Although I have spent most of my life living in Pennsylvania and Maryland, neither of my parents grew up in the area. My mother is from the Carolinas (yes, both), and my father is from California. So even though I grew up near Philadelphia, I didn’t have a really good cheesesteak until I was in college – because Pat’s and Geno’s just weren’t part of our vernacular.

However, in place of much of the local Philly cuisine (don’t laugh, we have 3 Iron Chefs now!), we had southern inspired and west coast inspired foods that most of my friends would have scorned, because it wasn’t typical Mid-Atlantic cooking.

From my mother I learned about savory corn bread and pepper vinegar pulled pork; from my father I learned about eating squid and smoked oysters and artichokes. Usually we eat artichokes steamed, pulling off the petals and dipping them in hollandaise or mayo – however, when they aren’t in season, and you really need an artichoke fix, this dip is the way to go.

This is a heavily modified version of a recipe I was taught at a party once – and I continue to bring it to potlucks and parties on a regular basis (including to the Hip Girl’s Potluck 2 months ago, where I was told to post this recipe ASAP! So much for being timely). Enjoy!

Cheesy Artichoke Dip

This is the before shot, there is no after shot because it was completely consumed!

  • Ingredients:
    • 1/2 c olive oil based mayo
    • 1 c freshly grated Parmesan cheese
    • 1/2 c shredded fresh mozzarella
    • 1/2 c shredded Dutch Chevre (this is a semi-soft cheese, not the soft French kind)
    • 1 jar marinated artichoke hearts, drained and coarsely chopped
    • 1/4 c rehydrated or fresh chickpeas
    • crackers, chips, or veggies to dip

  • Methods:
    • 1. Put chickpeas into a food processor and pulse until very finely chopped. Preheat the oven to 350.
    • 2. In a medium bowl, combine all ingredients, mixing well. Transfer into an oven safe casserole dish with a lid, and smooth the mixture out so it is even.
    • 3. Wipe down the insides of the dish if you made a mess, the residue will burn during cooking.
    • 4. Place the dish on the middle rack and cook for 20-30 minutes, until the dip is melted and beginning to brown around the edges.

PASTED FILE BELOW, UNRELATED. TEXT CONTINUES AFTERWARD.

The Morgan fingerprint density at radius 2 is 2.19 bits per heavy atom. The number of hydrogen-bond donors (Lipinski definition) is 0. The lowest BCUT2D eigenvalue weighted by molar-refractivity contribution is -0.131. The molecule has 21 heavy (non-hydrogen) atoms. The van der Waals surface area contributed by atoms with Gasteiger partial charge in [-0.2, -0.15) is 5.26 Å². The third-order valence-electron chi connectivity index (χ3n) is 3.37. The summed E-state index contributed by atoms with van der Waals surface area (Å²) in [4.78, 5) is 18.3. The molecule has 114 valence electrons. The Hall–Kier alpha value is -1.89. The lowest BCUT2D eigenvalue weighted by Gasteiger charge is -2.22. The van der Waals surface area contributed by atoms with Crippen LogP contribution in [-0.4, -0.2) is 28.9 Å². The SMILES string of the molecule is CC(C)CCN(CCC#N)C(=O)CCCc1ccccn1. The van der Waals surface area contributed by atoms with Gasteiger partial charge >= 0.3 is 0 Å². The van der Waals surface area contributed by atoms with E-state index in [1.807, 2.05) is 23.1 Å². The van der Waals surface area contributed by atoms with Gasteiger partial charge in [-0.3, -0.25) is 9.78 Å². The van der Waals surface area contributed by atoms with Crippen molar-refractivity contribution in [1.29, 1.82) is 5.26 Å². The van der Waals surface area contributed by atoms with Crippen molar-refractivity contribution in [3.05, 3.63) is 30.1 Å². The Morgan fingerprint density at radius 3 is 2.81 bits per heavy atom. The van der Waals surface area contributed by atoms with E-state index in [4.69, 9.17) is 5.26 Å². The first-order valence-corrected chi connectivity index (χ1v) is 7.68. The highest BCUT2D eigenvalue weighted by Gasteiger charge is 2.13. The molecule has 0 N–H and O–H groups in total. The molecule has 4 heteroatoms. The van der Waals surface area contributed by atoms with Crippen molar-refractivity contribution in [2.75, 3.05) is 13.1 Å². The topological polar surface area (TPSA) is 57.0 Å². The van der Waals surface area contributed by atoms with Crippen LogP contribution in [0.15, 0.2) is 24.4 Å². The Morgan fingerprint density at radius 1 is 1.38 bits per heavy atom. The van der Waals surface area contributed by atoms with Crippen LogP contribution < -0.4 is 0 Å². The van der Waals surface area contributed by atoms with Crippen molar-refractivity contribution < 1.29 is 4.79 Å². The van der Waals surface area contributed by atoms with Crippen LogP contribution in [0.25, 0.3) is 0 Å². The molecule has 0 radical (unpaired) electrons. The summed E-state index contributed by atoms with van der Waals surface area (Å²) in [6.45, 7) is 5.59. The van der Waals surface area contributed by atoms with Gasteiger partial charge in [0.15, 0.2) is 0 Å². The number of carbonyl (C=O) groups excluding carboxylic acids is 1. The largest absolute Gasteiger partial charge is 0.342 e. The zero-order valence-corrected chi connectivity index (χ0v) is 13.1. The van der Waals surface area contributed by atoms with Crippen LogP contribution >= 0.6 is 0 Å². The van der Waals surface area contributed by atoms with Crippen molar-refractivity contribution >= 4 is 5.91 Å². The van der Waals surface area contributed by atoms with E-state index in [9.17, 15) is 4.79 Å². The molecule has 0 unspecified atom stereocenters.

• 5. Serve and enjoy!

  • Notes
    • You can use the spicy artichoke hearts, including the pepper, if you want a hotter dip.
    • I have successfully substituted smoked mozzarella and feta for the mozzarella and chevre – it was just as good. The main thing to remember when substituting cheese is that you want as much dry/hard cheese as softer cheese. Too much soft cheese makes the dip greasy.
    • Even if you hate chickpeas, do not skip them! The chickpea pulp soaks up any excess grease from the cheese, and gives the dip a better consistency. At that point the chickpeas are so cheesy, you actually won’t notice they are there.
    • Technically you can eat this while knitting – I brought it to a knitting group dinner, and we managed to eat it all without dropping a single stitch. Just be sure to keep napkins handy!

We had our first CSA pick-up today. Last summer we were too busy moving to invest in a share, but this year, since we’ve moved to farm country, I was determined to find a good CSA. We found it at Blooming Glen Farm. Just picking up my share was a hoot – everyone was so friendly. I will have to bring my camera next time so I can properly show you the glories of picking up your produce straight from the farm.

This week’s share included escarole, lettuce, kohlrabi, turnips, swiss chard, kale, spring onions, bok choi, strawberries, and some herbs and edible Johnny Jump Ups.

So dinner tonight was a mixed escarole and lettuce salad, with strawberries, pine nuts and feta cheese. I made a quick balsamic and olive oil dressing, and it was lovely.

Those strawberries have made my husband rethink his dislike of strawberries. They are that much more awesome than your typical grocery store berries. To the point where he asked me if I expected to have any strawberries left to make jams and things, as he stood eating a sizable portion of them. We both have been guiltily munching on them all evening, when we think the other won’t notice. We’ll see if we end up with any jam or sauce or strawberry mead this year. I’m guessing no.